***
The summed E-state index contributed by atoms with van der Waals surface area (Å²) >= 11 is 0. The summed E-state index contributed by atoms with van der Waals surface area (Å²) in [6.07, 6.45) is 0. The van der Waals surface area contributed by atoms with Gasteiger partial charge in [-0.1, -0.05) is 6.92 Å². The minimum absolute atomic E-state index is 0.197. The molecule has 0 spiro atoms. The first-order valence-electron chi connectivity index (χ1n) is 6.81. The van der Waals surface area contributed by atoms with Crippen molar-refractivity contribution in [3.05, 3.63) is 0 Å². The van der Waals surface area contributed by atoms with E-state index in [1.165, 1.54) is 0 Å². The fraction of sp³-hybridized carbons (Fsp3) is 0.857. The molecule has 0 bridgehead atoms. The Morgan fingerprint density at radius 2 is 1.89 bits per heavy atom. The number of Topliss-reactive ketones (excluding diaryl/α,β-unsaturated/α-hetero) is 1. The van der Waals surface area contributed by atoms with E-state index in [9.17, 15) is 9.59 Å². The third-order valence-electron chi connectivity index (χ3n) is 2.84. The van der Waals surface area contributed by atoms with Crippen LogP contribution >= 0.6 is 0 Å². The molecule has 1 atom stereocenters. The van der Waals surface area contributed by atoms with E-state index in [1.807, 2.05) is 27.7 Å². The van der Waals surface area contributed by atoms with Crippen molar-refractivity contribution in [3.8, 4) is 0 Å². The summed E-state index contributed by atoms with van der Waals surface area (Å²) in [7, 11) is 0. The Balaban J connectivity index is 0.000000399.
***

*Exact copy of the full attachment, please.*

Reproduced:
The summed E-state index contributed by atoms with van der Waals surface area (Å²) >= 11 is 0. The summed E-state index contributed by atoms with van der Waals surface area (Å²) in [6.07, 6.45) is 0. The van der Waals surface area contributed by atoms with Gasteiger partial charge in [-0.1, -0.05) is 6.92 Å². The minimum absolute atomic E-state index is 0.197. The molecule has 0 spiro atoms. The first-order valence-electron chi connectivity index (χ1n) is 6.81. The van der Waals surface area contributed by atoms with Crippen molar-refractivity contribution in [3.05, 3.63) is 0 Å². The van der Waals surface area contributed by atoms with E-state index in [1.165, 1.54) is 0 Å². The fraction of sp³-hybridized carbons (Fsp3) is 0.857. The molecule has 0 bridgehead atoms. The Morgan fingerprint density at radius 2 is 1.89 bits per heavy atom. The number of Topliss-reactive ketones (excluding diaryl/α,β-unsaturated/α-hetero) is 1. The van der Waals surface area contributed by atoms with E-state index in [9.17, 15) is 9.59 Å². The third-order valence-electron chi connectivity index (χ3n) is 2.84. The van der Waals surface area contributed by atoms with Crippen LogP contribution >= 0.6 is 0 Å². The molecule has 1 atom stereocenters. The van der Waals surface area contributed by atoms with E-state index in [1.807, 2.05) is 27.7 Å². The van der Waals surface area contributed by atoms with Crippen molar-refractivity contribution in [3.8, 4) is 0 Å². The summed E-state index contributed by atoms with van der Waals surface area (Å²) in [7, 11) is 0. The Balaban J connectivity index is 0.000000399.